Earlier this week, Treasurer Josh Frydenberg announced that the Australian Competition and Consumer Commission (ACCC) has been commissioned to conduct a ‘Home Loan Price Inquiry’.
The inquiry will review pricing behaviour from 1 January 2019 to examine:
- the differences between advertised rates and the prices actually charged or paid;
- the differences between rates paid by existing customers and those paid by new customers (front and back-book pricing behaviour);
- pricing decisions in response to changes to the official cash rate; and
- factors preventing customers from switching to cheaper home loans.
The big four banks have welcomed the new inquiry, with Westpac CEO Brian Hartzer claiming that it would present the bank with an opportunity to “put the facts on the table around mortgage pricing”.
Bendigo and Adelaide Bank has also welcomed the ACCC’s inquiry, noting in a statement to Mortgage Business: “We are ready to assist the ACCC and demonstrate how we always aim to strike a fair balance for the bank’s stakeholders in any decision we make.”
However, the new inquiry has sparked calls for a deeper investigation into the market power of the major banks.
In a statement to Mortgage Business, Suncorp banking and wealth CEO David Carter called on policy makers to address risks associated with the competitive advantages of the big four banks.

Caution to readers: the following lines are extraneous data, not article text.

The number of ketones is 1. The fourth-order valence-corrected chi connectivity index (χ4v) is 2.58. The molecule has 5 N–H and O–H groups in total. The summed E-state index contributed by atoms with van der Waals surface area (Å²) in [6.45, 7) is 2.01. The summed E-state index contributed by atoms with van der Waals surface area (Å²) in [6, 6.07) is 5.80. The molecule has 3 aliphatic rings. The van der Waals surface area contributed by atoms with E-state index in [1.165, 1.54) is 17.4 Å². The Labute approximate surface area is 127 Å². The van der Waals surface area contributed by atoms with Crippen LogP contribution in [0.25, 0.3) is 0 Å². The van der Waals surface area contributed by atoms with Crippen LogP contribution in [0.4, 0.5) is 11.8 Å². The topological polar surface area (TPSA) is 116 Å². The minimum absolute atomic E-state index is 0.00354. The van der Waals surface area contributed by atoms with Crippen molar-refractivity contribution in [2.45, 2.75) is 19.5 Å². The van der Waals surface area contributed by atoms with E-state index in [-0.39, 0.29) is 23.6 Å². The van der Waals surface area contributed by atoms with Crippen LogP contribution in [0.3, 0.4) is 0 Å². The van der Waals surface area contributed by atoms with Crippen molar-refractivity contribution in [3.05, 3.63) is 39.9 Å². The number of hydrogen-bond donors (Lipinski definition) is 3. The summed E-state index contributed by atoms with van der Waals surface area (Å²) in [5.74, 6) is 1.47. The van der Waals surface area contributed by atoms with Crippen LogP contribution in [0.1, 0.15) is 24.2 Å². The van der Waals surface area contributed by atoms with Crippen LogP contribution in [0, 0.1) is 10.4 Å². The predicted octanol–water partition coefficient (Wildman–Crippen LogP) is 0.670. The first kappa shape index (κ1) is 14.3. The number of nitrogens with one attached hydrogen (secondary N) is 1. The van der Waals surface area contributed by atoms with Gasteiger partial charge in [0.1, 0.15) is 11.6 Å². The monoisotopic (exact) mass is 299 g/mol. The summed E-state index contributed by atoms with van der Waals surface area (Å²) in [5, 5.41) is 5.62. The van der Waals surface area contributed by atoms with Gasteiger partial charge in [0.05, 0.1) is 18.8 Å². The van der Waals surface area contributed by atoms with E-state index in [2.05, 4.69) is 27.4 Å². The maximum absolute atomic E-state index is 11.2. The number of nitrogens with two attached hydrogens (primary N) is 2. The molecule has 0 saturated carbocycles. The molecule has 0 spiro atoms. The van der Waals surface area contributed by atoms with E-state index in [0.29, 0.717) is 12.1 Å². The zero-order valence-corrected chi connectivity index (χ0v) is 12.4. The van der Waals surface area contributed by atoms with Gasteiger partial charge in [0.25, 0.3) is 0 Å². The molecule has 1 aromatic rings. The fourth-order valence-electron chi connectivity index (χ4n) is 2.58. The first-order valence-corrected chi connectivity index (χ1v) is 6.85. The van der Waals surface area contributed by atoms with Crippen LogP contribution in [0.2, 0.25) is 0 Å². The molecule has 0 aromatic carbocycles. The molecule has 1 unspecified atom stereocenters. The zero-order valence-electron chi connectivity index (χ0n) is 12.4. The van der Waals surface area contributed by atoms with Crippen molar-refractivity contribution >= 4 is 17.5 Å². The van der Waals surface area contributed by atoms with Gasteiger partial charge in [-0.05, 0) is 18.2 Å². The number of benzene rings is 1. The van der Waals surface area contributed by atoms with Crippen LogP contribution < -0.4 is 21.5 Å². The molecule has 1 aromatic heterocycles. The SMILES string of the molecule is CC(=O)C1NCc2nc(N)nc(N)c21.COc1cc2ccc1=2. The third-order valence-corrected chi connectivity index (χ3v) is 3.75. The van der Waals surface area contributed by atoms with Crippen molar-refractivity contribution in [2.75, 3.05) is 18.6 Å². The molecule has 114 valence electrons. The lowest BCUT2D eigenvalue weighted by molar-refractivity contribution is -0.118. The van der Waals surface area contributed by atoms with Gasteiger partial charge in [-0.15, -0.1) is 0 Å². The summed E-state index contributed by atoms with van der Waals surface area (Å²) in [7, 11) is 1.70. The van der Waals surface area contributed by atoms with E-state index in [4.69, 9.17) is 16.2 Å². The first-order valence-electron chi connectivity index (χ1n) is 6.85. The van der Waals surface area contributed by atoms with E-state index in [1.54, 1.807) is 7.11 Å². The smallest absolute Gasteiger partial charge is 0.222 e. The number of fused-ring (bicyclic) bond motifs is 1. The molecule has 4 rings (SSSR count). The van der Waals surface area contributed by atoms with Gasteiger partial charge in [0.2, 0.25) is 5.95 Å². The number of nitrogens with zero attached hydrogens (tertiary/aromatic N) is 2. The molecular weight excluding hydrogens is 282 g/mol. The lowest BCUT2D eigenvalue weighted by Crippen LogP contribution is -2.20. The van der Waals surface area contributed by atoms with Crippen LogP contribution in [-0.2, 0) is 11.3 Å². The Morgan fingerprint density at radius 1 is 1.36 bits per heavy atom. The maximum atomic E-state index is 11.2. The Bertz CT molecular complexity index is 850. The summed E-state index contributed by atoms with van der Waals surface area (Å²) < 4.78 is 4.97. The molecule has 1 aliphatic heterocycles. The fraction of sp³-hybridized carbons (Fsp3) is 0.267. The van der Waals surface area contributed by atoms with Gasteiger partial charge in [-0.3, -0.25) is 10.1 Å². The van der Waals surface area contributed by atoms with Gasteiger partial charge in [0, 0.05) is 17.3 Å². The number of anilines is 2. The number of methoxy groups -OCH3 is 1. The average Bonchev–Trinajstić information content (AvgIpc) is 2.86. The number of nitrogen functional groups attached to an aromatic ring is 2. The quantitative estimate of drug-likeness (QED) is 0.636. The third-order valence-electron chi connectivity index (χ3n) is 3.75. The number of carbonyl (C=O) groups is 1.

“The ongoing advantage given to majors is constraining further competition for regional banks and limiting choice for the Australian community,” he told Mortgage Business.
“We’d like to see the ACCC and government look at the current ‘too big to fail’ benefit and risk weight settings bestowed on the big four that creates a funding advantage for the big four over regional banks.”
The Customer Owned Banking Association (COBA) echoed Mr Carter's sentiment, adding that the major banks’ market dominance has inhibited borrowers from reaping the "unambiguous" benefits of product switching.
“This inquiry is an opportunity to deliver a more competitive banking sector by examining what is holding consumers back from switching bank providers,” COBA director of strategy Sally Mackenzie said.
“Empowering consumers to switch their banking and to shop around is an unambiguously good thing.
“A more competitive market will make all players care more about their customers.”
Ms Mackenzie claimed that barriers preventing consumers from switching have made it “challenging for smaller banks to win market share from the big four banks”.
She continued: “Consumers can benefit personally by shopping around, and the market will function more effectively if there is more intense competition for borrowers.”
Ms Mackenzie urged regulators to ensure that prospective reforms don’t further restrain the competitiveness of smaller players.
“Policy makers need to [carefully] consider regulatory interventions because smaller players are already subject to a disproportionately high regulatory burden,” she said.
The ACCC is expected to hand down a preliminary report by 30 March 2020, with a final report due by 30 September 2020.